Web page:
MINNEAPOLIS (WCCO) — Mike Tate is a football coach, and he loves it. But his life has taught him what he wants to teach others.

He works with youth prospects in north Minneapolis. He wants the kids to understand that life can be tough, and decisions important.

His own son taught him that lesson, and is paying the price.

It’s practice time at North Commons Park. A 10-year-old team is being coached by Tate. It’s a rite of passage on the North Side.

“I’ve been here for four decades, about 40 years. So I started about 1973, 74,” Tate said.

On this day, he brings his team to a Minnesota Vikings practice. It is part of the experience; to be a part of it, to encourage. And for Tate, it’s about building relationships through football for much more.

“It’s a valuable thing. Not only for me, but for the family and the kid because we get to know each other from a day-to-day basis,” he said.

Because Tate believes in this day and age, parents need to understand the sport’s value.

“Parents don’t know that football is developing a child’s mind on how to work hard. And if they can work hard on the football field, they can do great things in the classroom,” Tate said.

He’s even coached his own two boys many years ago, and he knows much because of it. His son, Terry Pettis, was quite an athlete, and not just in football. He helped lead Henry High School to three state titles.

“He probably was, I don’t know, top five in his senior year. Qualified for Mr. Basketball,” Tate said.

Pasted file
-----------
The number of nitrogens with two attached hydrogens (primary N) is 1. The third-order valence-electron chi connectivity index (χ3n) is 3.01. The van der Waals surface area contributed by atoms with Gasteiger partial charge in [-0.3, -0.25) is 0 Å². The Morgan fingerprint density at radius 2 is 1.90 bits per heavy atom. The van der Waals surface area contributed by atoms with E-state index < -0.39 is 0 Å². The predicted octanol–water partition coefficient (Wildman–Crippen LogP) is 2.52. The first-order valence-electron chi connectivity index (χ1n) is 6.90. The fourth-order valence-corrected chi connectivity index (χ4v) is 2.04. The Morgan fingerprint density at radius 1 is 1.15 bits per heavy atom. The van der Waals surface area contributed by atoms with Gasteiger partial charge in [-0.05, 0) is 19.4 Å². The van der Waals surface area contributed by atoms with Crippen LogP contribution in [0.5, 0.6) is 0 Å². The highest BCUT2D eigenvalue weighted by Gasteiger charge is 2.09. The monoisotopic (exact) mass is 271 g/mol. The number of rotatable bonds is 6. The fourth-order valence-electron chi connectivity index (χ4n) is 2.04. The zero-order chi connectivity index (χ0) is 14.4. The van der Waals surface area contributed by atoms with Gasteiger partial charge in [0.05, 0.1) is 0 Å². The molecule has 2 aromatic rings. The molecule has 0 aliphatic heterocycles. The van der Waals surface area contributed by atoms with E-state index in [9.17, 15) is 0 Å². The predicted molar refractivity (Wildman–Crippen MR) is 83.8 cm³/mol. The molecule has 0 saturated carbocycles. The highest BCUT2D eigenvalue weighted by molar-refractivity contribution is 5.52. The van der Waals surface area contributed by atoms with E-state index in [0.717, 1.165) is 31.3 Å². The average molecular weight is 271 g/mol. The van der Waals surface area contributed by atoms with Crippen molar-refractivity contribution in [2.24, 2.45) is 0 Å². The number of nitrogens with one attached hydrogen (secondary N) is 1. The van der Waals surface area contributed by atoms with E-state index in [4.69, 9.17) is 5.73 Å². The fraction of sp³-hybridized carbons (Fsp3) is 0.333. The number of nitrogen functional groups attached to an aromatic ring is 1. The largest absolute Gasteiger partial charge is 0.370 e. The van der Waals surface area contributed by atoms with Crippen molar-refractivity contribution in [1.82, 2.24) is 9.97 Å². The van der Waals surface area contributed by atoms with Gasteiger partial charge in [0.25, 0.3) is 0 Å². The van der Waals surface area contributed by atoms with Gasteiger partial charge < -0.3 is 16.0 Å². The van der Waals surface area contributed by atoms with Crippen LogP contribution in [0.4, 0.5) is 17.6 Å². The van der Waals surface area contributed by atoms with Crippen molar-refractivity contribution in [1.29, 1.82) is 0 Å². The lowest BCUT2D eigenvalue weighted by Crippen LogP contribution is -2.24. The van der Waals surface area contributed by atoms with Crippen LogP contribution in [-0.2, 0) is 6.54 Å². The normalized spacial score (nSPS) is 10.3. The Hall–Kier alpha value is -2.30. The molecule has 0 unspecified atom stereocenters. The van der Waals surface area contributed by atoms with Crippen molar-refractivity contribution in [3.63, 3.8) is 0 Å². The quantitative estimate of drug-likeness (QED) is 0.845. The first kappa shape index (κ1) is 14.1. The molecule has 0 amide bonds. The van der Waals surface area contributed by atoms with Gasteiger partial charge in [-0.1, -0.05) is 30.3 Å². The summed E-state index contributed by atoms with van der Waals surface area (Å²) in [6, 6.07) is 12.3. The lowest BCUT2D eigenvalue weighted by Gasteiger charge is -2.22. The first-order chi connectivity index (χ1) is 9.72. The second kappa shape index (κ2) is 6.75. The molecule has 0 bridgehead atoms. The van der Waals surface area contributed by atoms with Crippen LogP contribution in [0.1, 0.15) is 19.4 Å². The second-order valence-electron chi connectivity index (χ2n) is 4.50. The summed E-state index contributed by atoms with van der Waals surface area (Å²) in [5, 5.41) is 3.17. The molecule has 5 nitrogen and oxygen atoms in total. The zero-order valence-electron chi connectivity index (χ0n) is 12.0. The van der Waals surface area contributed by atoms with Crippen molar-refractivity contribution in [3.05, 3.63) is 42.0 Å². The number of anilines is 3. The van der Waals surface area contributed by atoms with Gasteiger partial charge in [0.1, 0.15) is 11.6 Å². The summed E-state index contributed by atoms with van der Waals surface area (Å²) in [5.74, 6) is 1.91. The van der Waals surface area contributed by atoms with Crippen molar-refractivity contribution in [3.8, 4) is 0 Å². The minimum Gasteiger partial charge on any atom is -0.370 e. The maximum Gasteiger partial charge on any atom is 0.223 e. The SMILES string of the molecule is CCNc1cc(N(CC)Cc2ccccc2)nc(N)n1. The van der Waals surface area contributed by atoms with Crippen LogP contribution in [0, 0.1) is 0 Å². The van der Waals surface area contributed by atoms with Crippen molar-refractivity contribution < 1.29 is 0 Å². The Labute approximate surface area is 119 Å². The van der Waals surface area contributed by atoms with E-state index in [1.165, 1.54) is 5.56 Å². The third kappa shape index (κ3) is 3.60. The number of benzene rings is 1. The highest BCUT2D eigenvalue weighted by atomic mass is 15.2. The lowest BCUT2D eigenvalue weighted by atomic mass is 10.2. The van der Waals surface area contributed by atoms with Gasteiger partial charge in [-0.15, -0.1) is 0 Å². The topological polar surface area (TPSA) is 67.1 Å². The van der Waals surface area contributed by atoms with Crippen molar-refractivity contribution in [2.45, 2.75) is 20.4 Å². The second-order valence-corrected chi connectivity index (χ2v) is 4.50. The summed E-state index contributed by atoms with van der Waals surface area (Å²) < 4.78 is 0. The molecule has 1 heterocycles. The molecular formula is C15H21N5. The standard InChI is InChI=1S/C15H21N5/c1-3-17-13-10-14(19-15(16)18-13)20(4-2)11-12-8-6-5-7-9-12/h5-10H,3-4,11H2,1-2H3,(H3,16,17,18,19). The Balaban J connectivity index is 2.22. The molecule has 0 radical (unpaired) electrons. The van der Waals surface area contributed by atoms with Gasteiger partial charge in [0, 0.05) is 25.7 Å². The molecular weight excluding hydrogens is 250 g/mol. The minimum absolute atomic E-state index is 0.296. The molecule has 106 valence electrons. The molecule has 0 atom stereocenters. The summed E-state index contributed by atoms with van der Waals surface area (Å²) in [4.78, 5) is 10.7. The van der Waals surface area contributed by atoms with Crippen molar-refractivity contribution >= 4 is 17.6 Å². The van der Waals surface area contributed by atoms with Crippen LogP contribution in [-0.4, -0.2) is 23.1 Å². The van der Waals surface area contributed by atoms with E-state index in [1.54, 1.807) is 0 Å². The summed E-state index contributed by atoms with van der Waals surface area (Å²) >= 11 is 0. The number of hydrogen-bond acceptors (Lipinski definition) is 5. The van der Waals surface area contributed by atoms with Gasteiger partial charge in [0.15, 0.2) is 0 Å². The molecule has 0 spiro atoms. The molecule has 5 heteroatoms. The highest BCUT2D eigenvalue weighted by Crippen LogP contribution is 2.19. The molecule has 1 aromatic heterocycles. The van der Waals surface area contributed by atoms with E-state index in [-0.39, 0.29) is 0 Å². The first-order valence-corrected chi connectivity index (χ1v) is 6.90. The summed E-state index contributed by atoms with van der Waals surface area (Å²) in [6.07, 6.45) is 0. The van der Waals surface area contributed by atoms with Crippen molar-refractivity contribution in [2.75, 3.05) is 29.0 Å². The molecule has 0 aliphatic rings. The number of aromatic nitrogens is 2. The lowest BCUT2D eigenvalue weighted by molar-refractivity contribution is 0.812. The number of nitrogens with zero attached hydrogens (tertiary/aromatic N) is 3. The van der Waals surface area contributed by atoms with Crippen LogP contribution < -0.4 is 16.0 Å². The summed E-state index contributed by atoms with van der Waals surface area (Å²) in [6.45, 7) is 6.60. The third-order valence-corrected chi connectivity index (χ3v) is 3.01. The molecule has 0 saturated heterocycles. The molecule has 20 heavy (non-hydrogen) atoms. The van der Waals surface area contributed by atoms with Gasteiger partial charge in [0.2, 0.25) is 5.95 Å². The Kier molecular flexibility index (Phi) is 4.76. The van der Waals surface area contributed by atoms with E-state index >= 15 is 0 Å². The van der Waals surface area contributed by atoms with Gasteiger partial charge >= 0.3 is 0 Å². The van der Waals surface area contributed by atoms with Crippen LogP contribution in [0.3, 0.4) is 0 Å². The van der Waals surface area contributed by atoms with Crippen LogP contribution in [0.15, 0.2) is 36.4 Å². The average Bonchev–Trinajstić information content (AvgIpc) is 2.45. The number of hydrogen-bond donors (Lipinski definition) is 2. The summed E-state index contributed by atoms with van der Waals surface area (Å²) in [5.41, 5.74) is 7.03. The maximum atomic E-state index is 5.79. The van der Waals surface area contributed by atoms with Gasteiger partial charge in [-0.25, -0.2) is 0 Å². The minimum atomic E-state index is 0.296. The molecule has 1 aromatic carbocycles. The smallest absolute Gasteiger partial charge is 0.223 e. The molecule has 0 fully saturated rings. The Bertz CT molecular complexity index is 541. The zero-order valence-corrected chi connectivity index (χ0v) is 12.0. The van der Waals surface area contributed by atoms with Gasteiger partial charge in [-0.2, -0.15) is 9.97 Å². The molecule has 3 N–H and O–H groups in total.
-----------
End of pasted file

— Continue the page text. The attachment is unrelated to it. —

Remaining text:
Terry Pettis and Mike Tate (credit: CBS)

He got a full ride scholarship to Fresno State, and it didn’t take long.

“Freshman year was, I think he finished second in the voting for Freshman of the Year,” Tate said.

Then something went wrong in his sophomore year. He started using drugs, and one night in the spring, a deal went bad. Pettis shot and killed a girl and was wanted for murder. He fled to Minnesota, where his father, Mike Tate, turned him in to police.

“Can you imagine a father having to pick his son up and take him, willfully, into a Minneapolis jail instead of saying, ‘Hey, stay on the run,’” Tate said.

Pettis is 16 years into a life sentence without parole in California. And Tate is still aware there is another family who lost a child forever.

“That family, I pray every day for their forgiveness of what happened on that date, April 27, I remember it,” Tate said. “I pray for their strength, because they lost a loved one, too.”

That brings us back to North Commons Park, because here is where Tate can be effective knowing what he knows.

“We have a motto that if you have a great attitude, you have a respect for the game, you work hard, we’ll create some success for you,” Tate said.

The goal is to get them to the North High School Polar varsity team.

“North probably has 15 of our youth right now. And I don’t know, some of them started at eight grade over there,” Tate said.

Because he knows that sports can help kids, and he knows that the battle against the streets is real. And if football can be a tool, then bring it.

“We fight like everybody else for kids to come out and play. But normal, we probably got about 60 kids out,” he said.

Tate flies to California once a month to visit his son in prison, believing at least they are both different from the tragedy.

“It has made me a stronger man through spirit, and I’m pretty sure it’s made him a stronger man, too,” Tate said.

And it makes him aware of why he’s here: To keep building self-esteem in kids through a sport that can be so much more.

“The love that I have for 40 years of doing this is the love that I keep for 40 more if I live,” he said. “Because this is me. This is a soul of me. It’s football.”

Mike Max